Starting it off with a 100-piece orchestral blast that immediately declares “EPIC!”, the undisputed master of imagining the notes and tones of ages long, long past, Miklós Rózsa sums up his stellar career in this majestic score, 150 minutes of wonderful soundtrack accompaniment. Deeply emotional love themes, pounding passages of pageantry and action, it’s one of the best scores ever written, and was one of the most popular released on LP. Back in Quo Vadis, the composer basically “invented” Roman music, and he would revisit the period with Julius Caesar, King Of Kings and Sodom And Gomorrah. In his words: “I do write music for people, not for computers… I believe in music as a form of communication; for me it is more an expression of emotion than an intellectual or cerebral crossword puzzle…I am a traditionalist, but I believe tradition can be so recreated as to express the artist’s own epoch while preserving its relationship with the past…I have tried always in my own work to express human feelings and assert human values, and to do this I have never felt the slightest need to move outside the orbit of the tonal system. Tonality means line; line means melody; melody means song; and song, especially folk song, is the essence of music, because it is the natural, spontaneous and primordial expression of human emotion.”
Thousands upon thousands of extras were employed in shooting in Italy, 7,000 alone cheering in the stands for the chariot race. Producer Sam Zimbalist, 54, after years of work on the project, died of a heart attack halfway through. By the time the 200-days of filming and the months of finishing touches were applied, it was, at the time, the costliest film ever made: $15,900,000 to produce and shoot plus $14,700,000 for prints & ads and another $16,500,000 for distribution costs. Far and away the #1 pic of its year, the eventual box-office take, with re-releases came to $196,200,000. Factor inflation and it still stakes out as one of most-seen stories of all time. ****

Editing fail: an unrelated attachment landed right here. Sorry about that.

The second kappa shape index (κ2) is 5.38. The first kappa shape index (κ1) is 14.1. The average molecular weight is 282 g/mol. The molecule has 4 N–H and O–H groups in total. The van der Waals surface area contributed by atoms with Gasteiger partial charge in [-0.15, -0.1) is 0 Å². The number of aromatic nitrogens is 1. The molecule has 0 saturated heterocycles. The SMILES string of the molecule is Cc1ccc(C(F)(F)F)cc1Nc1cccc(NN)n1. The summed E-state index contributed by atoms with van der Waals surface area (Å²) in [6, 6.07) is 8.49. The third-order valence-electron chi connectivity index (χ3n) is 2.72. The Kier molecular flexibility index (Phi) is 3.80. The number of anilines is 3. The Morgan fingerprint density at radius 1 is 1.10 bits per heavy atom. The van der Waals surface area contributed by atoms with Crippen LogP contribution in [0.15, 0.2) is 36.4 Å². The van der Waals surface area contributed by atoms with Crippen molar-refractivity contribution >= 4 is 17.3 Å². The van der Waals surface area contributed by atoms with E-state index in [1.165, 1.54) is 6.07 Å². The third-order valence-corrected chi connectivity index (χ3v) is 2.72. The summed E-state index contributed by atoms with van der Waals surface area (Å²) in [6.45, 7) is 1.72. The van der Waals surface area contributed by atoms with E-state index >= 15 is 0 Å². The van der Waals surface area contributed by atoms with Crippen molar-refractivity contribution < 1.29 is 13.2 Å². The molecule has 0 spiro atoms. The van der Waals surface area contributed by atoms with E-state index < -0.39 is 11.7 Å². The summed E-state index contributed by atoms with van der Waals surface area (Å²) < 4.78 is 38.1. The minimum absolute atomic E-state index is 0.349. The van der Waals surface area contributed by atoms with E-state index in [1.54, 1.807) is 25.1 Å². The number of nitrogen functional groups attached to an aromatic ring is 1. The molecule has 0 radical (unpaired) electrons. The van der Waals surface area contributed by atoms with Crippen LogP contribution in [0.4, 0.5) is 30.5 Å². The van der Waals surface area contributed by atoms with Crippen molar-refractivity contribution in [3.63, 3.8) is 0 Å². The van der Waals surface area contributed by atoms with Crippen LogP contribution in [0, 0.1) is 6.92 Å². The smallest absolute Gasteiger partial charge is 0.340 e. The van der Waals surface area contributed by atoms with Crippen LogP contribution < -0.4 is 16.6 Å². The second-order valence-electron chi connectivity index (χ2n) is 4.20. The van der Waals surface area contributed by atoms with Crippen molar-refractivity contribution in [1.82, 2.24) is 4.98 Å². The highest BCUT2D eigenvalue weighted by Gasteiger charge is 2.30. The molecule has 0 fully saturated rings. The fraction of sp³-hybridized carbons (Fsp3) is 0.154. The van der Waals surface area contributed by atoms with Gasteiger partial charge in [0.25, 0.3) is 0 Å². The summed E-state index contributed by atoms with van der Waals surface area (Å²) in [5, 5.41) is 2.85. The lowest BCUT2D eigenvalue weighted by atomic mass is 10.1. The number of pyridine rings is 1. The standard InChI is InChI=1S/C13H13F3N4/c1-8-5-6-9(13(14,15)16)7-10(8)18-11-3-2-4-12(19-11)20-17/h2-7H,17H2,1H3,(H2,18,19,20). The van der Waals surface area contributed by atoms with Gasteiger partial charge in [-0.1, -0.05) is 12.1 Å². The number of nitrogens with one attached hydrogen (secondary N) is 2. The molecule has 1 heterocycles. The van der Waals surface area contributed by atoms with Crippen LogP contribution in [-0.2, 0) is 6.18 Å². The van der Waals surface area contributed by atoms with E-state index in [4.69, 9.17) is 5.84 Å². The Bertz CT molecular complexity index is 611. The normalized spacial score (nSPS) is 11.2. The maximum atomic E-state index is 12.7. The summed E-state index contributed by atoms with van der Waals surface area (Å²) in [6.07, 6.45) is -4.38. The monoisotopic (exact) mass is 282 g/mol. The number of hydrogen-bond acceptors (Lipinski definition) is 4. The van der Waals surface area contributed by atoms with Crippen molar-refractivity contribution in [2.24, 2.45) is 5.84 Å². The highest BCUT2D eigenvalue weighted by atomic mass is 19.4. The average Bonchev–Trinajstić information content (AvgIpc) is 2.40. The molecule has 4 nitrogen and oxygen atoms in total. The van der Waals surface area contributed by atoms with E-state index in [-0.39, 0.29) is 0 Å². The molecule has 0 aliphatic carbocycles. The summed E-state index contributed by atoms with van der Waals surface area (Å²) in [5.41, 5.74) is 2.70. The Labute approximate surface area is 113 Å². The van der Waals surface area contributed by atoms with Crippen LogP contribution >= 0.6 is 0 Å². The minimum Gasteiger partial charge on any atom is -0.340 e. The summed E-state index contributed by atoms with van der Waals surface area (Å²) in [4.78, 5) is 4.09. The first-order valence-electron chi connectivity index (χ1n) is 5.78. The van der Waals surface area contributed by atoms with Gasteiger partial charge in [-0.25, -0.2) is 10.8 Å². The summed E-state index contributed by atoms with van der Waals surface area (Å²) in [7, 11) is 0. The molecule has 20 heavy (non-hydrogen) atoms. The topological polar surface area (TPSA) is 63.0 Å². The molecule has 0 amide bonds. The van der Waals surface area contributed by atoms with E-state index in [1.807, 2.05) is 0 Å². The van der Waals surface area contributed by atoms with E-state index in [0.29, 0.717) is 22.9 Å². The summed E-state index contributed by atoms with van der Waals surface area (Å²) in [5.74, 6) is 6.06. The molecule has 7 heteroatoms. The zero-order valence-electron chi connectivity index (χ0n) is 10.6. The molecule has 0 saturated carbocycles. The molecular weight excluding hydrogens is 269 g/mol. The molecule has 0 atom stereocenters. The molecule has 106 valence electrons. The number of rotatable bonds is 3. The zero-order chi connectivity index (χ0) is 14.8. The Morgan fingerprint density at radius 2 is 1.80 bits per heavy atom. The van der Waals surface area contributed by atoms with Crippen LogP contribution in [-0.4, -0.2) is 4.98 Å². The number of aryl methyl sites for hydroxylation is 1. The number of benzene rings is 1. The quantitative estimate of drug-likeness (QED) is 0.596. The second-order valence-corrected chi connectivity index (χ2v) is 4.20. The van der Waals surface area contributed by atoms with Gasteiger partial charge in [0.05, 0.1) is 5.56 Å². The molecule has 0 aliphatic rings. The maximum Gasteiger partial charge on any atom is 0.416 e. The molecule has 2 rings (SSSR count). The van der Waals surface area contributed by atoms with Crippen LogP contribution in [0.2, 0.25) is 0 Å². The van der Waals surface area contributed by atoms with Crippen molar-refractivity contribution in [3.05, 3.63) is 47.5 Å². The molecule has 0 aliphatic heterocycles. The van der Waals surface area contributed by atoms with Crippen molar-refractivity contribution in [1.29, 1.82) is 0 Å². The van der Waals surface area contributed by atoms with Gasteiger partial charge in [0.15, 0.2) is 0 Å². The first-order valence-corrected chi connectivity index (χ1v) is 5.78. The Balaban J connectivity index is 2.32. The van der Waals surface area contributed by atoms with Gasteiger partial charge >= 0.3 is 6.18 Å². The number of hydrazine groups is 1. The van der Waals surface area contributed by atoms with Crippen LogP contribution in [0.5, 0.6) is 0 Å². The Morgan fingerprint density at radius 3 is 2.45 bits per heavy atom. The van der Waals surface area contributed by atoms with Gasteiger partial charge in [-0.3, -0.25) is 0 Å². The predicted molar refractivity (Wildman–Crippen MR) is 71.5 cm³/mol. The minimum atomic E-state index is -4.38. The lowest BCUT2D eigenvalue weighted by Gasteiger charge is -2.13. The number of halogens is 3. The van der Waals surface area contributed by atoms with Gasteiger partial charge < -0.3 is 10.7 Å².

With Finlay Currie, Frank Thring (an interesting take on Pontius Pilate), Sam Jaffe, Martha Scott (just ten years older than Heston, playing his mother), Cathy O’Donnell, Terence Longden, Andre Morell, Marina Berti (she had a nice role in Quo Vadis, but just a glimpse here), Robert Brown. Another of the assistant directors was Sergio Leone.
The 2016 remake is a CGI fiasco. Finally, “Ben-Hur”, “Messala” and “Quintus Arrius” are just totally cool names.
* The 1925 version was the 2nd-biggest grosser of the 1920s (only The Big Parade, that same year, earned more). 1925 was a boon yield all-round, with classics The Thief Of Bagdad, The Lost World, The Phantom Of The Opera, The Merry Widow and The Gold Rush. Among the bright young hopefuls and sporting industry bigwigs playing excited extras in the ’25 version: John & Lionel Barrymore, Gary Cooper, Clark Gable, Myrna Loy, Joan Crawford, Mary Pickford, the Gish sisters, Douglas Fairbanks, Sid Grauman, Sam Goldwyn, Carole Lombard and Harold Lloyd. You’d think they would have found a toga for Calvin Coolidge, though it’s hard to imagine him cheering.